You're getting ready to turn 65, and are set to apply for Medicare. But wait—is that the only insurance you need? Medigap is a supplemental policy that covers some of the costs that Medicare Part A and Part B don't. It may pay for (or help you to pay for) deductibles, copays, and coinsurance. Before you buy a policy, take a look at what you need to know about this supplemental insurance.
Along with paying for deductibles and other non-eligible Medicare expenses, a Medigap policy may cover healthcare costs outside the U.S. (if you get sick or injured while traveling). Why is this important to you? If you plan on visiting Europe, Australia, or anywhere else in the world during your retirement, you may need health insurance. Something as simple as a twisted ankle may result in doctor's bills that you're not thrilled about paying. A Medigap policy will cover at least part of these (and other similar) costs.
You'll become eligible to purchase a supplemental insurance policy when you become eligible to enroll in Medicare. There is a 6-month open enrollment period for Medigap that starts when you turn 65 and enroll in Medicare Part B. Choosing to wait may affect your ability to get supplemental insurance. Typically, if you don't enroll during this period, it will cost you more to buy Medigap. In some cases, you may not even be able to buy one of these policies. Medigap is offered through private insurers, and not federal or state government agencies. The private insurance companies may deny you coverage if you are trying to buy the insurance outside of the enrollment period.
Having Underlying Conditions
You already know that you have a heart condition, diabetes, or some other health issue. Don't worry, insurance companies can't deny you Medigap coverage because of it. That is, if you sign up for coverage during the open enrollment period. After that, all bets are off. That said, some companies won't cover out-of-pocket expenses for pre-existing conditions until you've been insured for six months. You'll still have coverage, but will likely to have to pay for deductible and co-pays for the first six months of it.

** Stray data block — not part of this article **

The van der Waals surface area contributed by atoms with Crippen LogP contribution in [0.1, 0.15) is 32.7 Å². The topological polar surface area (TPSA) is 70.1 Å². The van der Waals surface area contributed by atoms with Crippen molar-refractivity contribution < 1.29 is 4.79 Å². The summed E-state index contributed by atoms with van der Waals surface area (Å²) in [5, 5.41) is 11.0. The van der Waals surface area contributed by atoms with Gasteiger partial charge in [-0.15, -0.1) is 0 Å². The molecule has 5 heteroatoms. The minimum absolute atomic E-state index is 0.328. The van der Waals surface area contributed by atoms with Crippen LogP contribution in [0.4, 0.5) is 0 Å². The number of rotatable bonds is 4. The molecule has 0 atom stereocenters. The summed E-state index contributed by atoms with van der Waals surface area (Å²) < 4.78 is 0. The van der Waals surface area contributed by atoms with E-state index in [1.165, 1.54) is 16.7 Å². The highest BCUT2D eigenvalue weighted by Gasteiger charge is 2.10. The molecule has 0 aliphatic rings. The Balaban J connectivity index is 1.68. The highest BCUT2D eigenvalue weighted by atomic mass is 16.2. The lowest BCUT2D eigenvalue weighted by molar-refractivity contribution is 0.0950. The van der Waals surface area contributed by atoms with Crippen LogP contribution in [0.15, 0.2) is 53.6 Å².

Renewing Your Policy
After you've enrolled, your insurance company must renew your Medigap policy annually. The only exceptions to this rule are if you haven't been paying your premiums, you lied on your application, the company itself goes out of business or you bought your policy before 1992. Some older policies (those prior to 1992) aren't considered as "guaranteed renewable."
Even though the federal and state governments don't directly sell Medigap policies, they do help to protect the policies that you're eligible to buy. Most states have specific rules that designate what a "standardized" policy is. Insurance companies must follow these when selling Medigap. Standardization guarantees basic benefits. These may differ by state.
Medigap isn't required, but it can help you in ways that Medicare won't. From paying for high deductibles to covering healthcare expenses when you travel outside of the U.S., a supplemental insurance policy is something that can save you money in the long run. Contact a company like Lubenow Insurance Agency to learn more.Share